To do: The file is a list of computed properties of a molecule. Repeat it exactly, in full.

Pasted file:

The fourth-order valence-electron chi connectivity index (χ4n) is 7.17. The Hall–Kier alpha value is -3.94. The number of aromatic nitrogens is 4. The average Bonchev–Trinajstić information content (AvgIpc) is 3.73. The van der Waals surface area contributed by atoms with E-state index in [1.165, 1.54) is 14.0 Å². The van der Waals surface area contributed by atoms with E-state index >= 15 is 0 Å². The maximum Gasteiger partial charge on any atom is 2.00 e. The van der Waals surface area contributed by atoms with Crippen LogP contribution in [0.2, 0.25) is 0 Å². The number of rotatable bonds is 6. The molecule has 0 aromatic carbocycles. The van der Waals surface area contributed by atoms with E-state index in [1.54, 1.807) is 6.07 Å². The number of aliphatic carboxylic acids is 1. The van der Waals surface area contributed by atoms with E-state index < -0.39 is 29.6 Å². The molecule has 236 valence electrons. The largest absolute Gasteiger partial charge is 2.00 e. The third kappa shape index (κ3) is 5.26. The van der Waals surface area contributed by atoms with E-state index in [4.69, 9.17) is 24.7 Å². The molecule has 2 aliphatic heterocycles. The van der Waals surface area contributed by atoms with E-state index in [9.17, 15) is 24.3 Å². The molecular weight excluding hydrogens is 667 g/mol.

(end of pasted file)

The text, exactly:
The fourth-order valence-electron chi connectivity index (χ4n) is 7.17. The Hall–Kier alpha value is -3.94. The number of aromatic nitrogens is 4. The average Bonchev–Trinajstić information content (AvgIpc) is 3.73. The van der Waals surface area contributed by atoms with E-state index in [1.165, 1.54) is 14.0 Å². The van der Waals surface area contributed by atoms with E-state index >= 15 is 0 Å². The maximum Gasteiger partial charge on any atom is 2.00 e. The van der Waals surface area contributed by atoms with Crippen LogP contribution in [0.2, 0.25) is 0 Å². The number of rotatable bonds is 6. The molecule has 0 aromatic carbocycles. The van der Waals surface area contributed by atoms with E-state index in [1.54, 1.807) is 6.07 Å². The number of aliphatic carboxylic acids is 1. The van der Waals surface area contributed by atoms with E-state index < -0.39 is 29.6 Å². The molecule has 236 valence electrons. The largest absolute Gasteiger partial charge is 2.00 e. The third kappa shape index (κ3) is 5.26. The van der Waals surface area contributed by atoms with E-state index in [4.69, 9.17) is 24.7 Å². The molecule has 2 aliphatic heterocycles. The van der Waals surface area contributed by atoms with E-state index in [9.17, 15) is 24.3 Å². The molecular weight excluding hydrogens is 667 g/mol.